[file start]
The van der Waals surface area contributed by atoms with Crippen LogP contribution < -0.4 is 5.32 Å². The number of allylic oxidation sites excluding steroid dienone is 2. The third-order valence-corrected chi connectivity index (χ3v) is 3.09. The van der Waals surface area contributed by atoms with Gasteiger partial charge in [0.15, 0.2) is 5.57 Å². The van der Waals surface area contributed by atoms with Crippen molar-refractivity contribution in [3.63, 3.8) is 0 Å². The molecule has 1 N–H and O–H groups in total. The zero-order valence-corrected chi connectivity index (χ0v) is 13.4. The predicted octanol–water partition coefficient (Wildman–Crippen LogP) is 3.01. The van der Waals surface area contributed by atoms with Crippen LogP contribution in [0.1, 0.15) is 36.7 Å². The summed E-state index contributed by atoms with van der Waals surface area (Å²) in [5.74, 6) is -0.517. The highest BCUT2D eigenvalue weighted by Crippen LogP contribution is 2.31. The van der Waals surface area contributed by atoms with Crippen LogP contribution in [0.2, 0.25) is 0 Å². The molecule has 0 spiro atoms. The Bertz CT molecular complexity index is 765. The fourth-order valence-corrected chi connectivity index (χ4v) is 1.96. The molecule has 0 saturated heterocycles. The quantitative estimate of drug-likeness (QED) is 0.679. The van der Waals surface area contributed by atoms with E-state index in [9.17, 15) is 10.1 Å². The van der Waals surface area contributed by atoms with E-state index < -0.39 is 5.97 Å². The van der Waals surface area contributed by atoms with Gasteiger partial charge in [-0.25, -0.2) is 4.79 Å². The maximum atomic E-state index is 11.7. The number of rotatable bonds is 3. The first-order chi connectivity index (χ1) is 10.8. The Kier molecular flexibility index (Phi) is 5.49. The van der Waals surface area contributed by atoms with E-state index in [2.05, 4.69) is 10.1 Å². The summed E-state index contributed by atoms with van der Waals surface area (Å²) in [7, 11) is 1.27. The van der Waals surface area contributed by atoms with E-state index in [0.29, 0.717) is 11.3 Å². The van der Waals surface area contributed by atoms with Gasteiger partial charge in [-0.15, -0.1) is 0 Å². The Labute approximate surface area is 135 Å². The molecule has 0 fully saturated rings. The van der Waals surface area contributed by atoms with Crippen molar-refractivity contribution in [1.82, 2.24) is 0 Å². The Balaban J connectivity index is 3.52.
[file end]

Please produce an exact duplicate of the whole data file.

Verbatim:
The van der Waals surface area contributed by atoms with Crippen LogP contribution < -0.4 is 5.32 Å². The number of allylic oxidation sites excluding steroid dienone is 2. The third-order valence-corrected chi connectivity index (χ3v) is 3.09. The van der Waals surface area contributed by atoms with Gasteiger partial charge in [0.15, 0.2) is 5.57 Å². The van der Waals surface area contributed by atoms with Crippen molar-refractivity contribution in [3.63, 3.8) is 0 Å². The molecule has 1 N–H and O–H groups in total. The zero-order valence-corrected chi connectivity index (χ0v) is 13.4. The predicted octanol–water partition coefficient (Wildman–Crippen LogP) is 3.01. The van der Waals surface area contributed by atoms with Crippen LogP contribution in [0.1, 0.15) is 36.7 Å². The summed E-state index contributed by atoms with van der Waals surface area (Å²) in [5.74, 6) is -0.517. The highest BCUT2D eigenvalue weighted by Crippen LogP contribution is 2.31. The van der Waals surface area contributed by atoms with Crippen LogP contribution in [0.2, 0.25) is 0 Å². The molecule has 0 spiro atoms. The Bertz CT molecular complexity index is 765. The fourth-order valence-corrected chi connectivity index (χ4v) is 1.96. The molecule has 0 saturated heterocycles. The quantitative estimate of drug-likeness (QED) is 0.679. The van der Waals surface area contributed by atoms with E-state index in [9.17, 15) is 10.1 Å². The van der Waals surface area contributed by atoms with E-state index < -0.39 is 5.97 Å². The van der Waals surface area contributed by atoms with Gasteiger partial charge in [-0.25, -0.2) is 4.79 Å². The maximum atomic E-state index is 11.7. The number of rotatable bonds is 3. The first-order chi connectivity index (χ1) is 10.8. The Kier molecular flexibility index (Phi) is 5.49. The van der Waals surface area contributed by atoms with E-state index in [2.05, 4.69) is 10.1 Å². The summed E-state index contributed by atoms with van der Waals surface area (Å²) in [7, 11) is 1.27. The van der Waals surface area contributed by atoms with E-state index in [0.29, 0.717) is 11.3 Å². The van der Waals surface area contributed by atoms with Gasteiger partial charge in [-0.15, -0.1) is 0 Å². The Labute approximate surface area is 135 Å². The molecule has 0 fully saturated rings. The van der Waals surface area contributed by atoms with Crippen molar-refractivity contribution in [1.82, 2.24) is 0 Å². The Balaban J connectivity index is 3.52.